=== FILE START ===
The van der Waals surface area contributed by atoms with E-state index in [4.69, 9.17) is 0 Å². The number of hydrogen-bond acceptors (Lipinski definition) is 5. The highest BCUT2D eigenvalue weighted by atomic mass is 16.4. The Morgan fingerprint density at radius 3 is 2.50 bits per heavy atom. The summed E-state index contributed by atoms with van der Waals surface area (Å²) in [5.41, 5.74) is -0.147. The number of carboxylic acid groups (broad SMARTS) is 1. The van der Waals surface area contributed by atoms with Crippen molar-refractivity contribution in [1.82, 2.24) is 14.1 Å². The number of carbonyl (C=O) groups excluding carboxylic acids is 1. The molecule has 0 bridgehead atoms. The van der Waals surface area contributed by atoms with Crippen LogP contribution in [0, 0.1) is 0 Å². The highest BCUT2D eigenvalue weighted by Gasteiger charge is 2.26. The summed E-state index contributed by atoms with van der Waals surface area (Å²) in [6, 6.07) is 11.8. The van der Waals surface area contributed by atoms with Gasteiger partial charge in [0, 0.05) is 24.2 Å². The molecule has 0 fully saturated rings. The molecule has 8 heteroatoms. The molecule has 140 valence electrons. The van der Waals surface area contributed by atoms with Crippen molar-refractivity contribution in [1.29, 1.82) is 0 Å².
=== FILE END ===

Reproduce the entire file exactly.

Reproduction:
The van der Waals surface area contributed by atoms with E-state index in [4.69, 9.17) is 0 Å². The number of hydrogen-bond acceptors (Lipinski definition) is 5. The highest BCUT2D eigenvalue weighted by atomic mass is 16.4. The Morgan fingerprint density at radius 3 is 2.50 bits per heavy atom. The summed E-state index contributed by atoms with van der Waals surface area (Å²) in [5.41, 5.74) is -0.147. The number of carboxylic acid groups (broad SMARTS) is 1. The van der Waals surface area contributed by atoms with Crippen molar-refractivity contribution in [1.82, 2.24) is 14.1 Å². The number of carbonyl (C=O) groups excluding carboxylic acids is 1. The molecule has 0 bridgehead atoms. The van der Waals surface area contributed by atoms with Crippen LogP contribution in [0, 0.1) is 0 Å². The highest BCUT2D eigenvalue weighted by Gasteiger charge is 2.26. The summed E-state index contributed by atoms with van der Waals surface area (Å²) in [6, 6.07) is 11.8. The van der Waals surface area contributed by atoms with Gasteiger partial charge in [0, 0.05) is 24.2 Å². The molecule has 0 fully saturated rings. The molecule has 8 heteroatoms. The molecule has 140 valence electrons. The van der Waals surface area contributed by atoms with Crippen molar-refractivity contribution in [1.29, 1.82) is 0 Å².